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Title: Look Who's Talking: Teaching and Discourse Practices across Discipline, Position, Experience, and Class Size in STEM College Classrooms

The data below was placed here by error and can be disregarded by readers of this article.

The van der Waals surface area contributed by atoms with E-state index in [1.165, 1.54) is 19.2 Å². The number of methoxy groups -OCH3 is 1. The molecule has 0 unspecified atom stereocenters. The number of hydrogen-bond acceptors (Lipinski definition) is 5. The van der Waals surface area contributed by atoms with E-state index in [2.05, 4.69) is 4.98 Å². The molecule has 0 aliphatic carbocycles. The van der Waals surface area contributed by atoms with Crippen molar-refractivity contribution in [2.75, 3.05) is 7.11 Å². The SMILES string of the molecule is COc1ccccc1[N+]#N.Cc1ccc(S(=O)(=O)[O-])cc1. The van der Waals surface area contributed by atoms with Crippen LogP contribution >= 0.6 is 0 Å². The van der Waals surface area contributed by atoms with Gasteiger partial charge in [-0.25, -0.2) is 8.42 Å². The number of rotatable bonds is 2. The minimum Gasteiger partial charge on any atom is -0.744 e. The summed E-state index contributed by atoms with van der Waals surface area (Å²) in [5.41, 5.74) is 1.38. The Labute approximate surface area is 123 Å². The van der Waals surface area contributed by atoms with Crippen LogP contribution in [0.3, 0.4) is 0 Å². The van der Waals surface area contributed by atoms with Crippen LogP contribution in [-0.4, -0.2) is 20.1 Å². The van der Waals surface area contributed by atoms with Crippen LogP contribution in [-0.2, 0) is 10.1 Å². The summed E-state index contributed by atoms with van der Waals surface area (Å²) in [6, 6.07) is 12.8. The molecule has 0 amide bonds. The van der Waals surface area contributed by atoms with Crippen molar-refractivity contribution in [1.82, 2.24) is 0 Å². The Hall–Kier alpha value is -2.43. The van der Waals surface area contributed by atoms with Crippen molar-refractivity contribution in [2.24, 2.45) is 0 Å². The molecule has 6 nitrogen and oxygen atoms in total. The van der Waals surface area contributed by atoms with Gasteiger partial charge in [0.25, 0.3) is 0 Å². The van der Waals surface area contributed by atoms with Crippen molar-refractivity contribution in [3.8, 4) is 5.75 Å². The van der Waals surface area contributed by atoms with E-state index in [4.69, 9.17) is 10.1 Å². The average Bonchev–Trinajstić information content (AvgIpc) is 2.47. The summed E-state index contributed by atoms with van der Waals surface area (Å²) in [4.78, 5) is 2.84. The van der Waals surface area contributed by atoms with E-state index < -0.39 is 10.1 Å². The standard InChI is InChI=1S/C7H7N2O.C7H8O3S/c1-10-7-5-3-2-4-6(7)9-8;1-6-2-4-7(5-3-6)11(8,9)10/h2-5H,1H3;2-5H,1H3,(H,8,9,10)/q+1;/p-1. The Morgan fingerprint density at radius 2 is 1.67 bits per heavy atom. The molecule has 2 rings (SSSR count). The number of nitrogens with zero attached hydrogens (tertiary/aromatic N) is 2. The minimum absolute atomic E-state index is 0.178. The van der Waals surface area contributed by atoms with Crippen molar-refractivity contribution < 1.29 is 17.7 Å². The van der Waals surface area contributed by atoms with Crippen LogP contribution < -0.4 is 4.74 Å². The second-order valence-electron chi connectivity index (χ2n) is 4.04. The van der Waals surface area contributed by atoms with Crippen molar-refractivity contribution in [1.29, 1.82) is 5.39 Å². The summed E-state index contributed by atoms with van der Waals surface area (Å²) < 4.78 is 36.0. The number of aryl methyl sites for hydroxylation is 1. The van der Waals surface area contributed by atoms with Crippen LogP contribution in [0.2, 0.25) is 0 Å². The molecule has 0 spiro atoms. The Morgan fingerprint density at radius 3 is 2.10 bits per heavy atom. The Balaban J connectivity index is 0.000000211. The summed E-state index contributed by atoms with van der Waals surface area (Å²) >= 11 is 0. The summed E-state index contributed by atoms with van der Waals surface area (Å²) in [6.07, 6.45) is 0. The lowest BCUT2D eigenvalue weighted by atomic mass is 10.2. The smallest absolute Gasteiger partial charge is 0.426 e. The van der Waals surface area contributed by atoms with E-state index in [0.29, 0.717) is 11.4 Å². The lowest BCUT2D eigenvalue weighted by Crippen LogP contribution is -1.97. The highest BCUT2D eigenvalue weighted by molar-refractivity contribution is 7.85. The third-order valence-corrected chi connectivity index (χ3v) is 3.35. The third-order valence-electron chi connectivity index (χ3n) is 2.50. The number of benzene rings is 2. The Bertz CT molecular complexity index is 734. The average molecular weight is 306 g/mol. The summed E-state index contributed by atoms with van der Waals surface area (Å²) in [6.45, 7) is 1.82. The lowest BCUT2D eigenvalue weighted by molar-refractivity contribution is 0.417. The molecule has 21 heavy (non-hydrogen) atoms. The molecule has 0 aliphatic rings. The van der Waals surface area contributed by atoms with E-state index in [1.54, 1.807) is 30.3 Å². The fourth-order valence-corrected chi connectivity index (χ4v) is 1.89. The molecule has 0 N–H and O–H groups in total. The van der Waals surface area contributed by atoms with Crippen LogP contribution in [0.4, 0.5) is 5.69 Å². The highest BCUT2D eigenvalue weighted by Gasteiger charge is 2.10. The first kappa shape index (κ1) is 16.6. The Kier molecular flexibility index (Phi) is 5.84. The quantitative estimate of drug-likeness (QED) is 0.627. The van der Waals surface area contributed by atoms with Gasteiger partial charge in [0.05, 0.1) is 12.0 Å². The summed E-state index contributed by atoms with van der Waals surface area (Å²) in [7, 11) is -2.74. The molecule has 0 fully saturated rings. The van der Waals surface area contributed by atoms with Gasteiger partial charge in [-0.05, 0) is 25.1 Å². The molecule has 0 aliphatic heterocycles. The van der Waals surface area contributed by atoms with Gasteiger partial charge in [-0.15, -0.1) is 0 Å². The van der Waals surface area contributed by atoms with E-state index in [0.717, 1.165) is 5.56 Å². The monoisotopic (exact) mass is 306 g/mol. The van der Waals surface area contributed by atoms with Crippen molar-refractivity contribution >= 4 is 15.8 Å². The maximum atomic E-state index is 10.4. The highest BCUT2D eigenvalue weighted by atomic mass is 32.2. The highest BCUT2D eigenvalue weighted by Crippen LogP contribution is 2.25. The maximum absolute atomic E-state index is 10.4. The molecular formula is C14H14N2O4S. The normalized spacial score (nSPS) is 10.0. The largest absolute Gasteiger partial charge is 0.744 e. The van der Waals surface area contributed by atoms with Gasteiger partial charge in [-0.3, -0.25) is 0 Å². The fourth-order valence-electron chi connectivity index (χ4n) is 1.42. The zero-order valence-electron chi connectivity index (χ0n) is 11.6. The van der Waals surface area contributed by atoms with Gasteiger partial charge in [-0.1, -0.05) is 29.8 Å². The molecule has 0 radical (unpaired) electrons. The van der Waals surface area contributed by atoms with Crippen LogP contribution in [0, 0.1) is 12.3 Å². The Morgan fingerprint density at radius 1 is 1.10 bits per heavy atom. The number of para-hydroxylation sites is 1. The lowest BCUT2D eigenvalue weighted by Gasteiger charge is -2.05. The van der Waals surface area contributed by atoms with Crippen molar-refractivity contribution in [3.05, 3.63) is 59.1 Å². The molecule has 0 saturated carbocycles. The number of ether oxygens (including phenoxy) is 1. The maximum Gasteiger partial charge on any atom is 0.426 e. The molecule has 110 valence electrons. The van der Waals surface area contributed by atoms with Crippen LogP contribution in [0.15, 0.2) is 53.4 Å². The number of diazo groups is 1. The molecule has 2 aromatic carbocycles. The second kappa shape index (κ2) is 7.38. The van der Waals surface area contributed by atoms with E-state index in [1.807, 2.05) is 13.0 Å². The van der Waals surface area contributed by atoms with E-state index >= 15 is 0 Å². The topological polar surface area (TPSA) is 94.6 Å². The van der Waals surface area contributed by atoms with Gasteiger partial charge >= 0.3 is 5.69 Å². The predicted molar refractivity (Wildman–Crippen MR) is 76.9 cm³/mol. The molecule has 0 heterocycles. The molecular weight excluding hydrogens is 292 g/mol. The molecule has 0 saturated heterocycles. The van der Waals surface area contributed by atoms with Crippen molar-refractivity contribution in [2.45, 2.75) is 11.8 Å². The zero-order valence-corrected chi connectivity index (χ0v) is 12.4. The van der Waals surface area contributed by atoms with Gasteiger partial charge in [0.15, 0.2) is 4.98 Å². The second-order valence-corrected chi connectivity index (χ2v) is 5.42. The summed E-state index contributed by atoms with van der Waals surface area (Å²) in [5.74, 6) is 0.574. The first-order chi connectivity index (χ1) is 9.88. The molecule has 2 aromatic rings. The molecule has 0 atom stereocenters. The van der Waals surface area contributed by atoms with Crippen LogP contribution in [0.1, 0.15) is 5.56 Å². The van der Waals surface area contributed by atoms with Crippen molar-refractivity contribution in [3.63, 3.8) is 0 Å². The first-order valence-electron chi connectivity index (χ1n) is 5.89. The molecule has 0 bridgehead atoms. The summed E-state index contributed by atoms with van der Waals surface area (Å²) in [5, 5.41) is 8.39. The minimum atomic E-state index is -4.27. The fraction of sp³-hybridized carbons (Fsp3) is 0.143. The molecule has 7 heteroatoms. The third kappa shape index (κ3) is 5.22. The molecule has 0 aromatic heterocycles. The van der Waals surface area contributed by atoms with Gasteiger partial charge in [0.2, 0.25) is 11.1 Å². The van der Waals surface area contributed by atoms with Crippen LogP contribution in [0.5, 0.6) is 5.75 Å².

Abstract Students are more likely to learn in college science, technology, engineering, and math (STEM) classrooms when instructors use teacher discourse moves (TDMs) that encourage student engagement and learning. However, although teaching practices are well studied, TDMs are not well understood in college STEM classrooms. In STEM courses at a minority-serving institution (MSI; n = 74), we used two classroom observation protocols to investigate teaching practices and TDMs across disciplines, instructor types, years of teaching experience, and class size. We found that instructors guide students in active learning activities, but they use authoritative discourse approaches. In addition, chemistry instructors presented more than biology instructors. Also, teaching faculty had relatively high dialogic, interactive discourse, and neither years of faculty teaching experience nor class size had an impact on teaching practices or TDMs. Our results have implications for targeted teaching professional development efforts across instructor and course characteristics to improve STEM education at MSIs.
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